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Deep Plane Facelift/Neck Lift Nerve Damage to Tongue/palate?

I had a deep plane facelift and neck lift 3 weeks ago and I've had persistent sensations on my tongue and/or palate. It feels like something is there,like a hair or piece of food would feel. Its actually hard to tell if it is the palate or the tongue because I only feel it when they touch each other. Is there any possibility that a facelift could irritate or damage a nerve that would produce the sensations in that area? Do sensory nerves always heal?Thanks.

Doctor Answers (12)

Tongue and Palate Issues After Facelift

+1

   If the surgery was performed with general endotracheal anesthesia, the endotracheal tube is the likely cause for the issues, and the tissues should heal.  Your plastic surgeon should examine you.  Kenneth Hughes, MD Los Angeles, CA


Los Angeles Plastic Surgeon
5.0 out of 5 stars 180 reviews

Tongue Palate sensations after a face lift

+1

This would be really rare. You would have to go pretty deep to hit that nerve. It is possible that maybe the intubation tube caused some trauma to this area and you are still healing from it. That is more likely.

Philip Young, MD
Bellevue Facial Plastic Surgeon
3.5 out of 5 stars 29 reviews

Nerve damage following facelift

+1

It is very rare to experience sensations of the tongue/palate following a facelift, as the nerves associated with these areas would not be touched during a facelift.   Nerve damage from a facelift can result in the following side effects:

1) Numbness of the face
2) Difficulty making certain facial expressions
3) Ear numbness
4) Drooping of facial features (mouth or cheek)


In general, most temporary nerve damage that occurs from a facelift will be resolve in anywhere from 6 months to a year. It may take longer for a complete recovery, but it depends on the patient and the circumstances of the issue.

If you we under general anesthesia, the tube in your throat can cause irritation.  This can cause discomfort after a procedure, but it would be unusual for the effects to be lasting 3 weeks.  In this situation, I would see a head and neck surgeon or ENT to evaluate your throat.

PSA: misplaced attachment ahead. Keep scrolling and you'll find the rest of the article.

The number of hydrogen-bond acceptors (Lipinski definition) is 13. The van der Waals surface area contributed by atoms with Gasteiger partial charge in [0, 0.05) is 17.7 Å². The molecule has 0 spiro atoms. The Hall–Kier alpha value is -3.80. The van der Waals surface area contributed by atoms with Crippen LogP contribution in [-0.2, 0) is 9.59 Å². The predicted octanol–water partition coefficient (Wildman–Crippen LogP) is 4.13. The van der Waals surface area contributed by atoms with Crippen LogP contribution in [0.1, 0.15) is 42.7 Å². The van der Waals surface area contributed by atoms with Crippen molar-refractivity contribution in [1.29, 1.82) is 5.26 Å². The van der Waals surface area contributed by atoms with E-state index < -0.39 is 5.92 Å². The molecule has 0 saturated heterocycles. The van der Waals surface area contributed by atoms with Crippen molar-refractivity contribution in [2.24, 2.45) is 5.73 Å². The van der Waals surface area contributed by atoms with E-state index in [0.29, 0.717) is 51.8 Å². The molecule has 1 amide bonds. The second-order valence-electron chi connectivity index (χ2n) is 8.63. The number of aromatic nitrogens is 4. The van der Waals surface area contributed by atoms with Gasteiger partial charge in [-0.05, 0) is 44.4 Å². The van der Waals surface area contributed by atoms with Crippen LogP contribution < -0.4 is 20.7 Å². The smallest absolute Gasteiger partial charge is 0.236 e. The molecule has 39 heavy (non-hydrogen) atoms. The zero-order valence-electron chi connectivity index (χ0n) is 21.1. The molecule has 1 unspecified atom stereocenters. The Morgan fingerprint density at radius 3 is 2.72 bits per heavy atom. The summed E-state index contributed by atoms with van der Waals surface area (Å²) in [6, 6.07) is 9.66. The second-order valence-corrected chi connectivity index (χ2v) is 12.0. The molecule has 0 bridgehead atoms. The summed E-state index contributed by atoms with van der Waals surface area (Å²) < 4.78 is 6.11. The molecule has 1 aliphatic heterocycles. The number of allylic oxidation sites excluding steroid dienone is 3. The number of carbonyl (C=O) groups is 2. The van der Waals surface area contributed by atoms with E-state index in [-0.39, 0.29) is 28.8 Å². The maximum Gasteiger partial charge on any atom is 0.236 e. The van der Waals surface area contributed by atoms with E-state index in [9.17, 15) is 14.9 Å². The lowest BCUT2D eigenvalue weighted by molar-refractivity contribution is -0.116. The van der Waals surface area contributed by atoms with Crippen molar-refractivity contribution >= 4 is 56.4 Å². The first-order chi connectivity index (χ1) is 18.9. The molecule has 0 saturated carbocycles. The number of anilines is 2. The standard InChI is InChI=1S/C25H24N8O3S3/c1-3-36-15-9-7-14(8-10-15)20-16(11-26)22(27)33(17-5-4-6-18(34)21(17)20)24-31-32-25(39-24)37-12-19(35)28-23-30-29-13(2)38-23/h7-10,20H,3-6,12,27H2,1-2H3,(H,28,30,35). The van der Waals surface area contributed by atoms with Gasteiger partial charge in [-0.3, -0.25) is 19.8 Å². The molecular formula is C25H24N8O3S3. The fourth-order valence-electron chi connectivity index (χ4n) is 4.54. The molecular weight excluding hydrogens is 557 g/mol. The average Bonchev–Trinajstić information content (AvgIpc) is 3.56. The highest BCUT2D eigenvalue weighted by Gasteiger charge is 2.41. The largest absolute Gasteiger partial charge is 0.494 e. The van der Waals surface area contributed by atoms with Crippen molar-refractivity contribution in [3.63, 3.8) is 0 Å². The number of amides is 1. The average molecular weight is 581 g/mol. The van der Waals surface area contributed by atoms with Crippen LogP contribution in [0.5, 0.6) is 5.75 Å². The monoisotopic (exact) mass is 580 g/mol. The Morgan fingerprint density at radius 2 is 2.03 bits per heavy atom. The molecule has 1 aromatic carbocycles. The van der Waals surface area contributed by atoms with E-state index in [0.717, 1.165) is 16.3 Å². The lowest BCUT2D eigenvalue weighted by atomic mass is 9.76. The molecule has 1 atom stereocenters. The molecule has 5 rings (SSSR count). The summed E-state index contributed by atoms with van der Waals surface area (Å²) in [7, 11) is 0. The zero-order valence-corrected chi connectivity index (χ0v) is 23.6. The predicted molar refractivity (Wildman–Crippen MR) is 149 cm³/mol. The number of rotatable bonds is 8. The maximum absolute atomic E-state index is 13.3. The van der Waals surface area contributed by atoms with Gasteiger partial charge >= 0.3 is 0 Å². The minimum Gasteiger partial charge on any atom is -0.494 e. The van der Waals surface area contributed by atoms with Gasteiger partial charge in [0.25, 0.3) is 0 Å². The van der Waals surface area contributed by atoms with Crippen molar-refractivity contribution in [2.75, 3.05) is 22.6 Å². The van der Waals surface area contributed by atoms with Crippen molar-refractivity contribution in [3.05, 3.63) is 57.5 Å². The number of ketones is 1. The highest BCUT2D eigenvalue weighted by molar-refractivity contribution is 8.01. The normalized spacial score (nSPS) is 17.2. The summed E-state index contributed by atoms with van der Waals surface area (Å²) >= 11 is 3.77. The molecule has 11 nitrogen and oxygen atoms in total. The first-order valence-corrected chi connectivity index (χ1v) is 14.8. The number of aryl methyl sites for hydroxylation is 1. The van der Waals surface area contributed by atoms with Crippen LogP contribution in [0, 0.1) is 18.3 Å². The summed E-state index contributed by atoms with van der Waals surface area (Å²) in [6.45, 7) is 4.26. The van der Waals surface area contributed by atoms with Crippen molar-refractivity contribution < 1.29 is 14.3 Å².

Thank you and I hope this helps!

Jonathan Kulbersh, MD
Charlotte Facial Plastic Surgeon
5.0 out of 5 stars 21 reviews

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Nerve damage?

+1

I dont think so. The sensory nerves of that area arent near the palate and tongue. It is more likely a result of the anaesthesia tube for intubation

Richard Ellenbogen, MD
Los Angeles Plastic Surgeon
5.0 out of 5 stars 16 reviews

Nerve Damage After a Deep Plane Facelift

+1

Nerve damage can occur with any kind of subcutaneous facelift although there is more of a chance with a deep plane facelift as this is closer to the facial nerve. The key is that the surgeon is fully aware of the facial anatomy and obviously staying away from the major branches of the facial nerve. This requires the expertise of a Board Certified Plastic Surgeon who has the experience and significant expertise in facelift surgery.

Rod J. Rohrich, MD
Dallas Plastic Surgeon
5.0 out of 5 stars 15 reviews

Nerve damage after a deep plane facelift

+1

The sensory nerves to the tongue and the palate are nowhere near the dissection plane in a deep plane facelift. It is more likely that the sensations that you are experiencing are related to intubation or anesthesia. Regardless, I would anticipate that these sensations will diminish with time. If they do not, follow up with your surgeon.

Todd C. Miller, MD
Orange County Facial Plastic Surgeon
5.0 out of 5 stars 18 reviews

Nerve injury after deep plane facelift

+1

It is highly unlikely to have damage to the tongue or palate from a deep plane facelift since these nerves are much deeper than those encountered during the procedure and are typically not at risk. These feelings may be more related to the ansthetic portion of the procedure and should resolve over time.

Scott Trimas, MD
Jacksonville Facial Plastic Surgeon
5.0 out of 5 stars 8 reviews

Unusual feeling of tongue after facelift

+1

I suspect that the feeling is due to the endotracheal tube that was placed during surgery (assuming it was done under a general anesthetic).

Ronald Schuster, MD
Baltimore Plastic Surgeon
4.5 out of 5 stars 22 reviews

Intraoral Numbness After Facelift

+1

Even a deep plane facelift does not get near the location of the nerves to the tongue or palate. This may be related to the intubation for the procedure where the pressure of the tube on the throat lining or palate can create some temporary numbness. Another month or two of healing should make this intraoral sensation pass.

Barry L. Eppley, MD, DMD
Indianapolis Plastic Surgeon
5.0 out of 5 stars 26 reviews

Sensory alteration of tongue/palate after facelift

+1
The facelift dissection does not go near the sensory nerves affecting the tongue and palate. Your symptoms may be related to intubation anesthesia if you had general and, if you did not have general, then the etiology would be unrelated to your surgery. You should discuss this with your plastic surgeon and follow any recommendations if he refers you to another medical specialist for evaluation.

Robert L. Kraft, MD
New York Plastic Surgeon
5.0 out of 5 stars 8 reviews

These answers are for educational purposes and should not be relied upon as a substitute for medical advice you may receive from your physician. If you have a medical emergency, please call 911. These answers do not constitute or initiate a patient/doctor relationship.